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November 27, 1998     Cape Gazette
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November 27, 1998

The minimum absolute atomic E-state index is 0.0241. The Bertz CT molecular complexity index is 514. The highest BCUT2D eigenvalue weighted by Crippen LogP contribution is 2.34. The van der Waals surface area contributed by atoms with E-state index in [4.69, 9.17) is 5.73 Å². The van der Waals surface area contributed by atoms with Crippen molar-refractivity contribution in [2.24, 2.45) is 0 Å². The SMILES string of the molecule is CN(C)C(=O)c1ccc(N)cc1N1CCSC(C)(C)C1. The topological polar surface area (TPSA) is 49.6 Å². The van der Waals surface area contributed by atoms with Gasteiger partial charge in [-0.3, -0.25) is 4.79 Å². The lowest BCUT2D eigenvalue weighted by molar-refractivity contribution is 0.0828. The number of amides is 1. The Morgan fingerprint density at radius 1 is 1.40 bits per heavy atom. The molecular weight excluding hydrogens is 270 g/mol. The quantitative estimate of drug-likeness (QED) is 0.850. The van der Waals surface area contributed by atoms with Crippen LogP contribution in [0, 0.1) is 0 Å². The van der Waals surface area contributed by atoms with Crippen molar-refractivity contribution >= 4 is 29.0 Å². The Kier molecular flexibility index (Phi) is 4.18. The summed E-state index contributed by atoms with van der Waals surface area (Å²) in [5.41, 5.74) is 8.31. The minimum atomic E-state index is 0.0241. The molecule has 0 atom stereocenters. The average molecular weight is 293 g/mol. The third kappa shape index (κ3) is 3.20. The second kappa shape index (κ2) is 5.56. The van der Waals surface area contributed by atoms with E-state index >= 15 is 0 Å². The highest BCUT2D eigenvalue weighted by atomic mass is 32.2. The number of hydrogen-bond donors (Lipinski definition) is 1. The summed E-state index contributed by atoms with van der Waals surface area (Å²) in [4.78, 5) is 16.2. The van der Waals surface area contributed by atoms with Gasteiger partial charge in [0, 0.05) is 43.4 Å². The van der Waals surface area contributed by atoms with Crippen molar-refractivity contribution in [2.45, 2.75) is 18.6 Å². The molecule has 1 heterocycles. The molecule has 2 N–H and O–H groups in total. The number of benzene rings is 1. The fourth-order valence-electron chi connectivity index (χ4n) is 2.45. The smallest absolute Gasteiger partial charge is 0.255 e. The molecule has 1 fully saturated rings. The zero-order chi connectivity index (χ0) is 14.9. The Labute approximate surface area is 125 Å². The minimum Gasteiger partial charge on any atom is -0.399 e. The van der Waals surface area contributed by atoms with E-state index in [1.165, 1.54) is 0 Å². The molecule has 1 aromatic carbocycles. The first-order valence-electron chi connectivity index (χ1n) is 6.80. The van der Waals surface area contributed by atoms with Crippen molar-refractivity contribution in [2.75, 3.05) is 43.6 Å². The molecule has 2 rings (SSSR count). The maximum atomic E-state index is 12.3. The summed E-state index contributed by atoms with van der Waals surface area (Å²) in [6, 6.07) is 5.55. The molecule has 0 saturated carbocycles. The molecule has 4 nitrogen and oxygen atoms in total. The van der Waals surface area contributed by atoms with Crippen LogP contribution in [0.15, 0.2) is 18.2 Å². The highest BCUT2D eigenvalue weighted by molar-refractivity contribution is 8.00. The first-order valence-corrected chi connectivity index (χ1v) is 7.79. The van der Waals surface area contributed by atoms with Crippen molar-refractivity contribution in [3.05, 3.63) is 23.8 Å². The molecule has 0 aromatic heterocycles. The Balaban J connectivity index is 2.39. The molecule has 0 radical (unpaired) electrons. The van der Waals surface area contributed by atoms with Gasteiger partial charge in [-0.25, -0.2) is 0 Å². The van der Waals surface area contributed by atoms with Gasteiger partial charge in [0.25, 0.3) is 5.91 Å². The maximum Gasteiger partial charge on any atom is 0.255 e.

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When choosing anursing home, homework pays off Putting a relative or loved one in a nursing home can be an ago- nizing decision fraught with con- flict and guilt. The temptation can be to hurry and get it over with. But when choosing a nursing home, it pays to do your homework, says Rad- ford University nursing professor and nursing home consultant Mar- celia Griggs. Some nursing homes are de- signed to meet specific needs such as the needs of Alzheimer's pa- tients or those who require reha- bilitation. Others are mostly designed for those who need help with dally ac- tivities, such as people with ongo- ing disabilities or illnesses. "Nursing homes have "almost become what acute care hospitals were 20 years ago," said Griggs. "Hospitals no longer keep people for extended periods O f time." The burden of caring for a chronically ill person while also caring for children or holding down a job can be overwhelming, said Griggs. "It can reach the point where it's unrealistic to try and care for a person at home, es- pecially if it's so draining that the strain is taking a toll on the care- giver's health. How you work through the guilt is very impor- tant. "Be clear on why you're putting the person in a nursing'home ver- sus other options such as adult I Screenings Continued from page 39 common form of cancer in the United States, affecting both men and women with about 140,000 new cases each year. It also has the second highest mortality rate of all cancers, causing nearly 55,000 deaths per year. Risk factors for colon cancer include a family history of colon cancer or precancerous type polyps, known as adenomatous polyps; a history of long-standing ulcerative colitis; an individual history of having an adenomatous polyp; and a diet high in fat and low in fiber. Early identification and treatment of colon cancer may greatly improve long-term sur- vival. Also, many colon cancers start as a precancerous polyp; an adenomatous polyp can be identi- fied and remoyed, and cancer can actually be prevented. The main screening tests for colon cancer and precancerous polyps include the digital rectal exam, checking stool for micro- scopic blood, flexible sigmoi- doscopy, barium enema, and oc- casionally, colonscopy. A colonoscopy is the most accurate test that is available and allows for the evaluation of the entire colon as well as biopsy of any abnormal areas and removal of most polyps. However, it is a more involved ex- am that is generally performed by a gastroenterologist or a surgeon. Colonoscopies usually reserved day-care or home care. Profes- sional counseling or a support group may be very helpful?' When deciding on a nursing home, Griggs advises checking out the facility in person and find- ing answers to the following ques- tions: Programs - Does the facility have programs geared toward the individual's needs? For example, if the patient is battling mental de- terioration, are there programs de- signed for mental stimulation? Al- so, if the person tends to wander, is the facility secure? Location, location, location. Is the facility close enough so that friends or relatives can visit? Patient Rights - Does the facil- ity acknowledge that patients have rights, such. as the right to choose a doctor or refuse treatment? Are they allowed to individually ex- press themselves, for example, by decorating their homes with per- sonal objects such as rocking chairs, as long as the personal ob- jects aren't safety hazards? The ability to personalize a room can make a difference psy- chologically. "One person who spent a lot oftime with horses had a poster of horses put on the wall and it made a big difference," Griggs said. "The patient spent hours staring at that poster. It's important to make a connection with who they are and their past experiences." for patients with significant risk factors such as a family history of colon cancer, or for patients who have had an abnormal flexible sig- moidoscopy, an abnormal barium enema, or microscopic blood de- tected in their stool. The exact age at which screen- ing should begin varies depending upon risk factors. In general, all adults should be screened starting at age 50 with yearly rectal exams and evaluation for microscopic blood in the stool (stool cards). It is also recommended that all adults have a flexible sigmoi- doscopy every three to five years Personal money and valuables. How are they handled? Valuables and money shouldn't just be kept in a bedside table, Griggs said. A small amount of personal spend- ing money can be kept by the ad- ministration office in a locked safe. Appearance/cleanliness. What do your senses tell you? Is the home attractive and well-kept? How does it smell? How does it sound? Does the facility have a homelike atmosphere? Is the light- ing adequate? No facility is prob- lem-free, but when there are prob- lems, are they taken care of quick- ly? Staff attitude. Is the staff atten- five, responding quickly to calls? Do they treat residents with re- spect? Do they smile and converse with patients? Do they touch ap- propriately when interacting? Al- so, is there enough staff? Is there high turnover? Be sure and visit in the evenings and on weekends to determine if there's adequate staffing during off-hours. In a nursing home, there really are no off-hours. Staff training. Many facilities are staffed by nurses aides or as- sistants who are paid premium wages. An adequate number of registered nurses should also be on staff. In addition, does a nurse practitioner or physician see resi- dents on a daily basis? It also helps if the staff has special train- after age 50. If flexible sigmoi- dosopy is not available, then screening with a barium enema can be done. Screening may be done in patients younger than 50 if there is a family history or person- al history concerning colon cancer or precancerous conditions. The exact frequency of screening and appropriate tests for an individual should be discussed with his or her health-care provider. Editor's note: Dr. Greg Bah- tiarian is a family pract&e physi- cian at Bayside Health Associa- tion. For more information, call 645-4700. Hearing Aids are now a part of the Digital Revolution, Siemens, the world's iatgt,'a h4ng aid manufoatwer and glo ltader in gital souad processing technolo ttmuces PRKXMA%/t fully digital aid designed to h imprope . tke way you heur. Digital .round lmXXsi,g that sugpa.  for, t. enjjabte ii.,ttming all day. - PRISMAamtm-aticatly adau)dmnging ' ....  sima6tms -- there's no need fc, a volume .t I ,lu t(mch a btmo, on tile hearing aid "and PRISMA's cx, clttsive TwinMic TM System lets you fx.ais on lhe nds in frtmt of you. one-to- , Imeractive adjustment; -- we u a cmapmer to ttt/a, gxt,stom-adjt PRISM A to your heating loss, while it's in your eat- I o,, information! p#,. : . ....... (302) 934-1471 1 "Ill ill/If ..... Hearing Aid Associates l rnh)l1tA Sales Repairs Batteries Assistive Devices I Hot l,st digital. 6 Mi. S. of Rt. 9 on Rt. 30 I Slerrn$ digital. Man. - Fri. 9-5 Evening & Weekends by Appointment ing in caring for elderly patients. Volunteers - l.x)ok for facilities that have a strong volunteer pro- gram. A committed group of vol- unteers can enhance the activities and services of the nursing home. Does the facility recognize cultural and religious preferences? Also, clergy who visit the facility can be valuable information sources when you are choosing a Continued on page 41 ao2,645,1192 .Lewes Pediatrics Dr. John J. Ludwicki and Dr. Nancy Gideon specialize in the diagnosis and treatment of Children from infancy through adolescence, Beebe Medical Center with the utmost skill and care. To schedule an appointment at Lewes Pediatrics, please call 644-2860 400 Savannah Rd., Lewes, DE